PROTECT YOURSELF FROM FRAUD
You may be a victim of identity theft
if you did not file for unemployment benefits but:
Here are some steps you can take to
Report your concerns to the CT Department of Labor through the
ID Theft Report Form.
The Integrity Unit at CTDOL will review the information and respond as quickly
If you are a victim of ID theft:
File the attached
File Form 14039, Department of the
Treasury - Internal Revenue Service Identity Theft Affidavit, with the IRS.
File a police report with your local police department.
Obtain a copy of the report that you can provide to creditors and credit
Change passwords on your email, banking, and other
Make a list of credit card companies, banks, and other
financial institutions where you do business. Tell them you are a victim of
identity theft, and ask them to put a fraud alert on your account.
Get a copy of your credit report and dispute any
fraudulent transactions. You can request credit reports online from the 3
major credit reporting agencies
Equifax: 800-349-9960 or
freeze your credit online
Experian: 888-397-3742 or
freeze your credit
TransUnion: 888-909-8872 or
freeze your credit
Place a credit freeze with each of the 3 major credit
reporting agencies by calling the agencies or freezing your credit online.
Place a fraud alert on your credit
file. You can do this by contacting just one of the credit agencies to add
an alert with all three agencies.
Report identity theft to the Federal
Trade Commission (FTC). The FTC has a wealth of information for identity
theft victims, including assistance with a recovery plan.
If you suspect that someone is using
your SSN for work purposes, contact the Social Security Administration at
800-772-1213 to report the problem. They will review your earnings with you
to ensure they are correct. You can also review earnings posted to your
social security statement
www.socialsecurity.gov/mystatement for workers 18 and older.
Consider filing a complaint with the
US Department of Justice National Center for Disaster Fraud (NCDF) :
Maintain a good record (keep all
documents and record all conversations) that you can access when necessary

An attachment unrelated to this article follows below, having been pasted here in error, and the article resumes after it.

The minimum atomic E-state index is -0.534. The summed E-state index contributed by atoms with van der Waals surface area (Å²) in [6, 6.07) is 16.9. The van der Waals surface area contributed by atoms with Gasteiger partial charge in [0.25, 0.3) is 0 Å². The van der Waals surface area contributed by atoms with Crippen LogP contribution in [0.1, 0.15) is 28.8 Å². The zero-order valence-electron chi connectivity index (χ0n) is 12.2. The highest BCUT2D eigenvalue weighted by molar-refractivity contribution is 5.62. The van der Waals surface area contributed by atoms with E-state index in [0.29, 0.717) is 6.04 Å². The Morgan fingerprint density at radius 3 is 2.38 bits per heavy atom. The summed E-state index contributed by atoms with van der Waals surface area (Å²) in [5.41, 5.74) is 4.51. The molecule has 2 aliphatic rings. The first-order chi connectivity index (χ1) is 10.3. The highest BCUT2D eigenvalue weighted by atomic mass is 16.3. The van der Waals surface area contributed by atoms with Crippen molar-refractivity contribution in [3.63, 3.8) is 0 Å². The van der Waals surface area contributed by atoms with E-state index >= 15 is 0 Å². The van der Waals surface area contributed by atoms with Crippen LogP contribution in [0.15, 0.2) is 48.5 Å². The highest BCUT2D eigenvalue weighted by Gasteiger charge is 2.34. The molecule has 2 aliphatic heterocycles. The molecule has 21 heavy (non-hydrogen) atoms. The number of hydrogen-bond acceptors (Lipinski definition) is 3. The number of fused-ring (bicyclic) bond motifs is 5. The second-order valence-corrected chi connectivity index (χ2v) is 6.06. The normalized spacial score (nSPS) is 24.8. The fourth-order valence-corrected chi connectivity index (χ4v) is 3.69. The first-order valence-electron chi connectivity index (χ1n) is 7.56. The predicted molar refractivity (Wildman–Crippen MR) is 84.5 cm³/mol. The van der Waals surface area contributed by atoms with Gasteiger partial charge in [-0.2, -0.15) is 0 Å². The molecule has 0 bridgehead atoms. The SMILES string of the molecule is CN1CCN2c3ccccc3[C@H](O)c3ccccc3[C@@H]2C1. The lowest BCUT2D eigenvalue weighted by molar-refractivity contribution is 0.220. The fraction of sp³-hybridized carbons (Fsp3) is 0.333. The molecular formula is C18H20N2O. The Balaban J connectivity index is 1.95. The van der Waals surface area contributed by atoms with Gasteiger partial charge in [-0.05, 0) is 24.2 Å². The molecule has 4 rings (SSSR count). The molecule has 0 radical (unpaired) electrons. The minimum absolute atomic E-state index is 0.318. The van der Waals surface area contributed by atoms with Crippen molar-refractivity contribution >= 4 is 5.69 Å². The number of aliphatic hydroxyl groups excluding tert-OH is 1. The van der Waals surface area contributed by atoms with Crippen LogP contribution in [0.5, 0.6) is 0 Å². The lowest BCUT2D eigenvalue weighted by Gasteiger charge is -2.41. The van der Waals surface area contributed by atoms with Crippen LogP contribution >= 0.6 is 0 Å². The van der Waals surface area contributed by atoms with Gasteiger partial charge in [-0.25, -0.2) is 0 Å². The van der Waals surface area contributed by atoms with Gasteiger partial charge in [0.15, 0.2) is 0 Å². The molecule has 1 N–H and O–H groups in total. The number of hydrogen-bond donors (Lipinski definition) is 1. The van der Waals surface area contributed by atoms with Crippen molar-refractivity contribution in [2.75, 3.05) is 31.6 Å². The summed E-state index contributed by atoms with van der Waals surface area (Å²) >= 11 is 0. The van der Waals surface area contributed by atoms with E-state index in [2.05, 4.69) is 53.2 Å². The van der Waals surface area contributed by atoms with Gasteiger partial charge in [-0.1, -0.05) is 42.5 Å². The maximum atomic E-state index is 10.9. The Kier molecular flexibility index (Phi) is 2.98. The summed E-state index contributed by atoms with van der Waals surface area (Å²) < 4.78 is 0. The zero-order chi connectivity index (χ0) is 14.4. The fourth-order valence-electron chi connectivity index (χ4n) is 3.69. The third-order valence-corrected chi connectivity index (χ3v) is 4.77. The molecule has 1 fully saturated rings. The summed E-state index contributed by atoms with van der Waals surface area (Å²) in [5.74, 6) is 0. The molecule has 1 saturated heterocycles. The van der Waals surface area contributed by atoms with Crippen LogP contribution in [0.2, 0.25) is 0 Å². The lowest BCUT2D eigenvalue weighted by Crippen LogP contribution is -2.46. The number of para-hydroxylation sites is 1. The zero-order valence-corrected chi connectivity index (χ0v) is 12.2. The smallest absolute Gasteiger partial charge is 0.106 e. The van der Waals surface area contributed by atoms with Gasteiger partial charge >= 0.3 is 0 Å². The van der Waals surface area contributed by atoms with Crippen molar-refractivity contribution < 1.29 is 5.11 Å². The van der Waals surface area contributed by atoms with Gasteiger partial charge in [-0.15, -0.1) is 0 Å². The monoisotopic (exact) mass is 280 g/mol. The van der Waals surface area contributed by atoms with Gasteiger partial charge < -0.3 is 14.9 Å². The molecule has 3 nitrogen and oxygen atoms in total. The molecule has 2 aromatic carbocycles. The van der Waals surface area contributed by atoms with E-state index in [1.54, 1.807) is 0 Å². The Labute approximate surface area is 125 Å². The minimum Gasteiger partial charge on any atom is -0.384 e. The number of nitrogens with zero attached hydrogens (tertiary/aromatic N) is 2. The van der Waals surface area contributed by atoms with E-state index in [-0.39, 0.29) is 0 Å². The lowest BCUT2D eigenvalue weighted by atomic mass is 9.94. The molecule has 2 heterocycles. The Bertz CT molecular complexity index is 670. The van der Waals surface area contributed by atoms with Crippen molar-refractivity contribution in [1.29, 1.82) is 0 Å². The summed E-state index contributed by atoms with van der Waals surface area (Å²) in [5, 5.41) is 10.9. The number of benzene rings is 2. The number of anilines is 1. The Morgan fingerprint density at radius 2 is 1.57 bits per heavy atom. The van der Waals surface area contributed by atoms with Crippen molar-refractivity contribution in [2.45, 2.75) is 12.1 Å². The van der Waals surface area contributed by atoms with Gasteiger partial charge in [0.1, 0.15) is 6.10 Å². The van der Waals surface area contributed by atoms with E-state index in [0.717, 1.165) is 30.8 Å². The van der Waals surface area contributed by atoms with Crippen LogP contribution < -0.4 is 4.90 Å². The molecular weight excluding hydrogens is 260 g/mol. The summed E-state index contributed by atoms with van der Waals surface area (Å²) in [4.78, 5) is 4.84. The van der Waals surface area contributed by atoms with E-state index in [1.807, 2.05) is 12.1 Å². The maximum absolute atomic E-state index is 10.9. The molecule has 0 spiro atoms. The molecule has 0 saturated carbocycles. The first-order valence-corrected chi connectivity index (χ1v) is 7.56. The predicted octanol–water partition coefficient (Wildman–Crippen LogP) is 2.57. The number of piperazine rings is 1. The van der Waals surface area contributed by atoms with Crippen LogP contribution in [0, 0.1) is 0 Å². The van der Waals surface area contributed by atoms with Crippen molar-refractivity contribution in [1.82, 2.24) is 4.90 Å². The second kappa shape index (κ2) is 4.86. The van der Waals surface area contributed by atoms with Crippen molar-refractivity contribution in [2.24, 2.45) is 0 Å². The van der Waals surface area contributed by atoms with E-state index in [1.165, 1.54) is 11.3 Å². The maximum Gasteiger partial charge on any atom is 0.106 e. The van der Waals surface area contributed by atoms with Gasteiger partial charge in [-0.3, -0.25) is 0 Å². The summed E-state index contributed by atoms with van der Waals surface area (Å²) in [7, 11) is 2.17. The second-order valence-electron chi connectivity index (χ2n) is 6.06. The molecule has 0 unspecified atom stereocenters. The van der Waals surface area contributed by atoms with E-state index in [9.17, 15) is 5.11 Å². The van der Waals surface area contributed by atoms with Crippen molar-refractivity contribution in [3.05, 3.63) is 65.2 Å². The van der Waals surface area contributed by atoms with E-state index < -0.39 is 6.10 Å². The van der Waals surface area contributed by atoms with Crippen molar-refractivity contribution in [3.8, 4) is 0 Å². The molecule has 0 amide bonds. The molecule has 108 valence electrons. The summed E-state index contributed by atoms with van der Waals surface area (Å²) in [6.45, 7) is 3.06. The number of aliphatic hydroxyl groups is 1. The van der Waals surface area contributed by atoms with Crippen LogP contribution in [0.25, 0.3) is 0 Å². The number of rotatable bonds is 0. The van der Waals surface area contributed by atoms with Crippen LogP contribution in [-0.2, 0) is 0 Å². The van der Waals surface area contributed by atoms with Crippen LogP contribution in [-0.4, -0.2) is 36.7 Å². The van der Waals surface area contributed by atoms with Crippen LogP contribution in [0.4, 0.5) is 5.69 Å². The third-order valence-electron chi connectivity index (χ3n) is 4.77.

in re-establishing your identity and credit history.
Scammers have stolen Americans’
identities to file fraudulent unemployment insurance claims. If somebody has
submitted an unemployment insurance claim under your name, report it
immediately! Tell the National Center for Disaster Fraud:
CTDOL OFFICIAL CORRESPONDENCE TO CLAIMANTS
Did you receive an email or letter from CTDOL? Check here to ensure it is
authentic. CTDOL will never ask for your username or password in an email, nor
will we send you a link directly to an account page that asks for your username
Help us protect you by being vigilant
about account security.
US Dept of Justice warnings on “money mules”—people who knowingly or unknowingly
move money obtained fraudulently
Nov 2020: From the NASWA integrity ctr: criminals are changing addresses
with the US Postal Service in an attempt to obtain mail which could include
unemployment, banking, and credit card statements.
Oct 2020: From USDOL: Spoofing scheme. Criminals are sending letters / email
that appear to be from labor agencies or specific unemployment programs. The
email links prompt username and password, which are then stolen and used to
login to unemployment accounts.
Oct 2020: From USDOL: Phishing scheme. Criminals are targeting people to
click on unsafe links in email. Credentials are then stolen and used to
log in to unemployment accounts.